There is something undeniably creepy about ghosts who happen to also be children. Monsters? Pah. Crumbling zombie? Puh-leese. Small child ghost? Oh hells nah! Look at Alma from the F.E.A.R. games, the twins from The Shining; all have put the willies up me to varying degrees. Well, there’s now a new kid on the block with the latest game from Tricore – Yuoni. Taking a first person perspective and putting you in the diminutive shoes of a 10-year old protagonist, the scene is set for a good scare. Are you ready?
The child we play as is called Ai, and she is almost mute, nearly crippled by shyness. Despite this, when she moves to a new class in school, a group of children seem to take her under their collective wing, and she finds herself invited to go with them when they do things outside of school. One of the things they choose to do is pay a visit to a local haunted house, to try and summon up the spirit of a child who died there. The way to do this apparently is to find a doll and place it in a bucket of water. I mean, if I was a ghost, there’s nothing I’d fancy more than a soggy doll. Anyway, the rest of the gang do the ritual with nothing happening, and finally it is our turn. And wouldn’t you know, the ghost appears and decides that we are going to be playing together, unless we can break the spell.
And how do we break the spell? Well, it appears that the only way is to take the doll that summoned our little friend up, and then burn it. Seems simple enough, right? Well, it’s going to be anything but, I can tell you. You see, as the ghost tightens his grip on the world, more and more elements from the spirit world will bleed over into the real world, until we are left in a world of permanent dusk, with other spirits creeping around the halls we have to navigate.
Ai is no Ghostbuster, and if she sees a ghost, depending on its type, she has only limited options available. Some ghosts (the most common type) are blind, but have very good hearing. To get past these, Ai must hold her breath and move slowly, staying out of their paths. Other types of ghosts can see but are deaf; hiding in side rooms or lockers (like a mini Solid Snake) will see you past these. The main child ghost, who is coloured red when you spot him, can see and hear, and sneaking past him is a matter of learning his patterns. There are others though, including one that chases you back through the level once you finally have the doll. A top tip when being pursued by the “boss” ghost of the level is to avoid stepping on any red circles you see, as the child ghost will grab you; you cannot afford the time it takes to break free if you are going to escape.
This then is the sum of the gameplay on offer in Yuoni: sneak, hide, hold your breath and die when you get caught. Obviously, being 10, Ai cannot hold her breath indefinitely, and it takes a little while for her to get her breath back. You can speed up this process at risk of making noise, so the risk vs reward element is alive and well here. Planning your moves, making sure you know exactly what type of ghost is in the hall in front of you, and staying away from broken glass as it is the ghostly equivalent of ringing the dinner bell, ensures this is all quite a tense, claustrophobic experience.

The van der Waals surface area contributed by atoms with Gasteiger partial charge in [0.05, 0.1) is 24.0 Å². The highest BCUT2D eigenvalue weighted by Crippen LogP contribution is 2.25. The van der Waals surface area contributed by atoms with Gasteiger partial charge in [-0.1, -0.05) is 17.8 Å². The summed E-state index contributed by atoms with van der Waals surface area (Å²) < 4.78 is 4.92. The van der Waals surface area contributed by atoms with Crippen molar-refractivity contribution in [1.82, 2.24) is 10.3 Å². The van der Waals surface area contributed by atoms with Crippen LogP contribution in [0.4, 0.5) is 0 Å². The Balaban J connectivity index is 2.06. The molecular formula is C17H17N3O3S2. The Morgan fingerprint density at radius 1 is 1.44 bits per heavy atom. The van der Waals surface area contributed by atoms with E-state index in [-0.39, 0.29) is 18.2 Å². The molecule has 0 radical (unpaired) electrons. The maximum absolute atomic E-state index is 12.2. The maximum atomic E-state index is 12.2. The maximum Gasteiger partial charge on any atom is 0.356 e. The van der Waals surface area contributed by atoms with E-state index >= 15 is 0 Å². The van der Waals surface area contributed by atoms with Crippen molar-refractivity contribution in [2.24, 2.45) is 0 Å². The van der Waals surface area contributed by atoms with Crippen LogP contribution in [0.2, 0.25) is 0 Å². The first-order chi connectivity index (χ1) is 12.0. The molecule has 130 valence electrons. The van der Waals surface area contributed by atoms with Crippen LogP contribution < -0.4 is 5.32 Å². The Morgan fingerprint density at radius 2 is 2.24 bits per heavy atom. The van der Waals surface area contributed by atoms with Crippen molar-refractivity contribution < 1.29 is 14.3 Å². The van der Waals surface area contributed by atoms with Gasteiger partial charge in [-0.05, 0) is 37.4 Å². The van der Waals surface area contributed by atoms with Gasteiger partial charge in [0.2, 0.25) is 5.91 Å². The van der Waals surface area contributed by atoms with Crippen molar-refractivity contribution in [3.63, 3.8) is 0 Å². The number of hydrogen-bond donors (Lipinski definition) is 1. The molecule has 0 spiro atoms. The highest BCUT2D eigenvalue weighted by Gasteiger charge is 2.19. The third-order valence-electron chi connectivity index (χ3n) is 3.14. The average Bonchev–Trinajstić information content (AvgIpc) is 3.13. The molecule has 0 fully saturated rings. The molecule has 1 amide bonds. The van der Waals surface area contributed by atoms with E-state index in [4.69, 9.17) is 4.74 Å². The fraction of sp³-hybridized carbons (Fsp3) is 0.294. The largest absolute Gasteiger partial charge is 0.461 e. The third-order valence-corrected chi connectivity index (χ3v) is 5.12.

The story of the game is told via the medium of flashbacks, with all of a sudden a blinding white screen appearing with some angry sounding Japanese voice over work. While it does take some piecing together, there is an overarching narrative here to find.
Graphically, Yuoni does quite a lot with relatively little. The environments are small – either condensed rooms or thin corridors – with various obstacles to surmount and ghosts to avoid. It does however do a very good job of capturing what it must feel like to be a defenceless child. Trying to sneak past to run away, remembering where the nearest hidey hole was, sneaking around with her hand over her mouth, Yuoni is also able to create the spooky atmosphere required. Throw in some equally chilling sound, and not since Project Zero (Fatal Frame overseas) have I not been able to hear the sound of Japanese chimes without getting a chill down my spine.
For the most part Yuoni sets out to be spooky – and it largely succeeds, with the first couple of levels being pretty frightening to play through. However, after this, a bit of deja vu begins to set in. It’s not long before you’ve seen all the ghosts, and know what to do, and this means the rest of the game then rapidly becomes just a grind to get through. It’s never a chore to play, but I have to admit that by the end a bit of tedium does creep in. It isn’t a bad game, but it just runs out of ideas quite quickly and begins to just repeat scenarios you have already seen.
There are a few graphical oddities as well, such as the camera freaking out if you hide with a ghost snapping at your heels. The best of the supernatural survival games introduce new mechanics and enemies throughout the play time, yet Yuoni doesn’t, and it suffers for it. If you fancy a bit of a scare, you could do worse than play Yuoni, but there are better games out there as well.
Optimised for Series X|S, you can grab Yuoni from the Xbox Store
- Great atmosphere
- Tense and claustrophobic, it’s hard to be unmoved by what it delivers
- Story is worth pursuing
- Runs out of ideas quite quickly
- Mechanics are pretty much set in the first couple of levels before being rinsed and repeated
- Massive thanks for the free copy of the game go to - Chorus Worldwide Games
- Formats - Xbox Series X|S, Xbox One, PC, PS4, PS5
- Version reviewed - Xbox One on Xbox Series X
- Release date - 1 Sept 2021
- Launch price from - £16.99